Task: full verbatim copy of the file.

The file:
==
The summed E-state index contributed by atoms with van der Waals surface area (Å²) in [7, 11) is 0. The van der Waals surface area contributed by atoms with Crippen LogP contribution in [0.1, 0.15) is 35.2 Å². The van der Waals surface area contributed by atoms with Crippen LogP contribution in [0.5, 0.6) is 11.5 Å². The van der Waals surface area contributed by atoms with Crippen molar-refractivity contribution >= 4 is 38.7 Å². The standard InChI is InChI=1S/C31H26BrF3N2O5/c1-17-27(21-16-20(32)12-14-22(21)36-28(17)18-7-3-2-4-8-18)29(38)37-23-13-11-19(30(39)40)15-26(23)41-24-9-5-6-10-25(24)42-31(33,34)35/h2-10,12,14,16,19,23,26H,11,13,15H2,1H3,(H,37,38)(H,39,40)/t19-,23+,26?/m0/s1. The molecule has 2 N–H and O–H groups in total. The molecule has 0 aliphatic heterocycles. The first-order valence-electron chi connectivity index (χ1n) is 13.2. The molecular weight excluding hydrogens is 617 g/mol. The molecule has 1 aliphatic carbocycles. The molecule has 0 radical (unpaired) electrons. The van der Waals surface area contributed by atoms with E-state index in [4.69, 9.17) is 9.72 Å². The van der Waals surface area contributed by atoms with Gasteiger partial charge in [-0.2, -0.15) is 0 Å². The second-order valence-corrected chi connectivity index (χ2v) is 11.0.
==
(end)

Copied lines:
The summed E-state index contributed by atoms with van der Waals surface area (Å²) in [7, 11) is 0. The van der Waals surface area contributed by atoms with Crippen LogP contribution in [0.1, 0.15) is 35.2 Å². The van der Waals surface area contributed by atoms with Crippen LogP contribution in [0.5, 0.6) is 11.5 Å². The van der Waals surface area contributed by atoms with Crippen molar-refractivity contribution >= 4 is 38.7 Å². The standard InChI is InChI=1S/C31H26BrF3N2O5/c1-17-27(21-16-20(32)12-14-22(21)36-28(17)18-7-3-2-4-8-18)29(38)37-23-13-11-19(30(39)40)15-26(23)41-24-9-5-6-10-25(24)42-31(33,34)35/h2-10,12,14,16,19,23,26H,11,13,15H2,1H3,(H,37,38)(H,39,40)/t19-,23+,26?/m0/s1. The molecule has 2 N–H and O–H groups in total. The molecule has 0 aliphatic heterocycles. The first-order valence-electron chi connectivity index (χ1n) is 13.2. The molecular weight excluding hydrogens is 617 g/mol. The molecule has 1 aliphatic carbocycles. The molecule has 0 radical (unpaired) electrons. The van der Waals surface area contributed by atoms with E-state index in [4.69, 9.17) is 9.72 Å². The van der Waals surface area contributed by atoms with Gasteiger partial charge in [-0.2, -0.15) is 0 Å². The second-order valence-corrected chi connectivity index (χ2v) is 11.0.